Depression Is Not A Choice

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Depression Is Not A Choice

Depression affects an estimated 300 million people of all ages worldwide. It is a common, and serious, mood disorder that alters how individuals think, feel, and behave.

Unlike being unhappy, depression is an intense feeling of deep sadness and despair that can last for days, weeks, or even months. The symptoms can include feelings of hopelessness, rejection, poor concentration, lack of energy, sleep problems, and sometimes suicidal thoughts.

Depression is not a choice — it is an illness.

Depression is a serious medical condition that, according to the Centers for Disease Control and Prevention, affects approximately 8 percent of the U.S. population over age 12. Although there are effective treatments, less than 50 percent of those living with depression worldwide seek professional help.

Individuals may be reluctant to get help for a variety of reasons — maybe they think they can overcome depression on their own, or they believe that no one will understand how they feel.

There are a lot of myths surrounding depression, the two most common being that depression is triggered by a negative life event, and that people who are depressed should find something that makes them happy so they can “snap out of it." Neither misconceptions accurately portrays the condition, and both feed into its stigmatization.

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Because depression is not a choice, here are a few things you need to know about this disorder:

1. It can affect anyone. 

Depression can affect people of any age, ethnicity, or social position, in any geographic location.

2. It is common. 

The World Health Organization estimates that depression will be the second highest medical cause of disability by the year 2030, second only to HIV/AIDS.

3. It may not have a cause. 

The onset of depression may not be triggered by a specific event. Depression can occur at any time and any place.

4. It can't be fixed quickly. 

Some who suffer from depression attempt to alleviate their symptoms by self-medicating. They may turn to alcohol, drugs, sex, or other dangerous behaviors to help them cope with their thoughts and feelings. But their attempt to find a fast fix can lead to a life of self-destruction.

5. It responds to treatment. 

In nearly 80 percent of cases, people who receive professional treatment for depression say it helped them feel better. Treatment may include a combination of medication, therapy, or alternative approaches.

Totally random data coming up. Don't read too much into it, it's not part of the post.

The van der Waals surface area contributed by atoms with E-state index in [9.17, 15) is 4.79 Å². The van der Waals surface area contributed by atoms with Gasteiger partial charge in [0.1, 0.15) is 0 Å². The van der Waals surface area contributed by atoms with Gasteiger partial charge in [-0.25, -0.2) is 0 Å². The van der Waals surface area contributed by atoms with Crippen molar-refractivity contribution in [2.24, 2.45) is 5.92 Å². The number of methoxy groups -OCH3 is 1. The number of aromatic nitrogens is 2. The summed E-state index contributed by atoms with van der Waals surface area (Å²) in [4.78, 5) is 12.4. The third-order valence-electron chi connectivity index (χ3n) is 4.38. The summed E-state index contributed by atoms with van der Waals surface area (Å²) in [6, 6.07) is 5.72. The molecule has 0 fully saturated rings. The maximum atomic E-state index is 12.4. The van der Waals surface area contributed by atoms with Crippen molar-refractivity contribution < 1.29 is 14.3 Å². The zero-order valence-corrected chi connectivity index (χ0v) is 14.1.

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Most if not all of us know someone who suffers from depression. Here are a few ways to support your loved one:

1. Be patient. 

Depression is an illness that needs to be professionally treated. Healthy coping skills are learned and rehearsed, and that takes time.

2. Listen without judgment. 

Talk less and listen more. Allowing someone to speak their thoughts and feelings aloud can be extremely beneficial for them.

3. Focus on the present and take small steps. 

With depression, looking at the big picture can be overwhelming. That’s why it’s good to live in the present and take one day at a time.

4. Get involved and do something. 

Contact the person, make a plan, and get moving — go to the mall, watch a movie, cook a nice dinner, or just go to the park for a walk. When people are depressed, they tend to isolate themselves from others. A great way to keep connected is by engaging in a fun or relaxing activity.

5. Learn more about depression. 

Knowledge is power. The more we know, the more we can proactively change the perception of depression.

Depression is real and it's a serious condition. No one chooses to have it, just like no one chooses to be ill in any other way. Odds are that most of us know someone — a friend or family member — whose life has been affected by depression.

The good news, though, is depression is treatable, and people who suffer from it can live happy and productive lives. Treatment is the key to learning to live with depression. As a society, it’s time we destigmatize the condition, and understand it for what it is — an illness that no one chooses to have. 

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This article was originally published at Psychology Today. Reprinted with permission from the author.